With RiverSmart Homes You Can Help the Anacostia

Our River: The Anacostia

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Rain garden, permeable pavers and a rain barrel. Photo: Bill Matuszeski

We all know that part of the pollution in our river, the Anacostia, comes from runoff and overflow of storm water and that all homeowners are contributors. But what we don’t all know is that an effective and active program pays homeowners a large part of the cost of reducing or eliminating the pollutants and the volume of the runoff from their property, and getting other benefits in return.

Let’s take a look at what RiverSmart Homes can offer. It is a program of the DC Department of Energy & Environment (DOEE) carried out under contract with the nonprofit Alliance for the Chesapeake Bay.

The DOEE and the alliance recently gave a tour of RiverSmart projects in the Benning Ridge neighborhood of Anacostia, bordered by C and D streets SE and Texas Avenue. Project representatives and enthusiastic homeowners shared their experiences with the program. The owners have beautified their properties, are saving on utility bills and have improved on the use of rainwater and drainage controls. The benefits to the District and the Anacostia are improved water quality, reduced levels of herbicides, pesticides and fertilizers, and more stable soils to prevent erosion.

How is this funded, and how much of it does the homeowner pay? In most cases, a homeowner’s co-payment covers the costs that are providing clear benefits for them. For example, rain barrels carry a one-time charge of $50-70. They capture roof runoff and make it available for watering plants, washing the car or whatever, thus saving on the bill from DC Water. The homeowner also pays $100 per 50 square feet of rain gardens or 120 square feet of bayscaping. There is no owner charge for shade trees, and only $10 per square foot for replacement of impermeable surfaces with permeable pavers, and $5 per square foot to replace them with vegetation.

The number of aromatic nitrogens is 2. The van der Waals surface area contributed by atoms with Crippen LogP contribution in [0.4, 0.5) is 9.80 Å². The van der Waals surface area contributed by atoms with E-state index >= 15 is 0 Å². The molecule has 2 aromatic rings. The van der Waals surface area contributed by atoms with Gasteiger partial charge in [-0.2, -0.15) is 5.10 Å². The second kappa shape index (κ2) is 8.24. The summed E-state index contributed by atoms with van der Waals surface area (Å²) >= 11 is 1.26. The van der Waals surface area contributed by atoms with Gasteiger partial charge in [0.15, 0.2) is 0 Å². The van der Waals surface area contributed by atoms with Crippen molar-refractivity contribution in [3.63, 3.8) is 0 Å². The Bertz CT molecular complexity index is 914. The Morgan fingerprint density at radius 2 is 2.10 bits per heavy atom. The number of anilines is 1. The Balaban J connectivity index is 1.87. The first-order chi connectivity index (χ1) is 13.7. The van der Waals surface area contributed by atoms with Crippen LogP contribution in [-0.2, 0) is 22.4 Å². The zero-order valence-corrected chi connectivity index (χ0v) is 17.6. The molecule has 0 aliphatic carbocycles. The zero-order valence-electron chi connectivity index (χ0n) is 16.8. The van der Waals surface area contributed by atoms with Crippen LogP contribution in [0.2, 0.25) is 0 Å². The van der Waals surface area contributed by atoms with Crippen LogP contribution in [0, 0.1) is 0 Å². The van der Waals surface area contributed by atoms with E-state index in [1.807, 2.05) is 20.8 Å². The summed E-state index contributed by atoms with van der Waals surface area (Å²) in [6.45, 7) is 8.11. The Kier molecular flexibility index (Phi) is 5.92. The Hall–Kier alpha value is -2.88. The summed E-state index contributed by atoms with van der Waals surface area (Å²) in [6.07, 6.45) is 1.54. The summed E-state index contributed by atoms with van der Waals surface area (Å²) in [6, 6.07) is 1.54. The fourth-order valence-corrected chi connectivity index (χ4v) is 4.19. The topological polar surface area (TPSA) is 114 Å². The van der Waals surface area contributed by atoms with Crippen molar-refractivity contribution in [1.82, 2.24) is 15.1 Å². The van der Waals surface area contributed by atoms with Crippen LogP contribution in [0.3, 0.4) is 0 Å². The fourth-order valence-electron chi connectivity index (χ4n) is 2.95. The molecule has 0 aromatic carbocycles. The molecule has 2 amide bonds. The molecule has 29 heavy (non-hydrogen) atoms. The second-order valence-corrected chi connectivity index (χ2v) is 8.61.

The visible results are beautiful yards everywhere you look! Less immediately visible results are the benefits to our river and the streams leading into it, paid for in part by generous homeowners who have dedicated funds and hard work to the Anacostia.

A Benning Ridge home’s rain barrel. Photo: Bill Matuszeski

Some of the most enthusiastic expressions for progress came from staff of the Alliance for the Chesapeake Bay who were on the tour. Projects Associate Amanda Bland pointed out, “After so many ‘virtual’ events over the past year, it is wonderful to be with residents in their own community talking about solutions to stormwater issues.”

Her colleague Carly Starobin added, “I like working in the Anacostia – people here have a strong connection to the river.”

So, what are the next steps to creating a RiverSmart Home on your property?

First, make an application online at www.doee.dc.gov/get-riversmart or by phone to the DOEE at 202-535-2600. After you submit the completed application, you will join the waitlist for a site audit. The audit examines ground slope, roof size, paved areas, existing gardens, shade and the like as the basis for deciding which projects are most appropriate for the property. The wait-time for the audit averages two to four months, and you must be present at the audit, which usually takes about a half hour.

You will receive the auditor’s report with recommendations for features and projects on your property. You then tell DOEE what features you wish to have installed. The alliance or the contractor will coordinate the installation.

The timeline for co-payments will vary by project and completion time. After completion, your primary duty is to enjoy and maintain the features consistent with information provided at the time of installation and also available online at www.riversmarthomes.com.

Everybody wins with RiverSmart Homes, especially the Anacostia!

Bill Matuszeski is a member of the Mayor’s Leadership Council for a Cleaner Anacostia River and the retired director of the Chesapeake Bay Program. He also serves on the board of the Friends of the National Arboretum and on citizen advisory committees for the Chesapeake and the Anacostia rivers.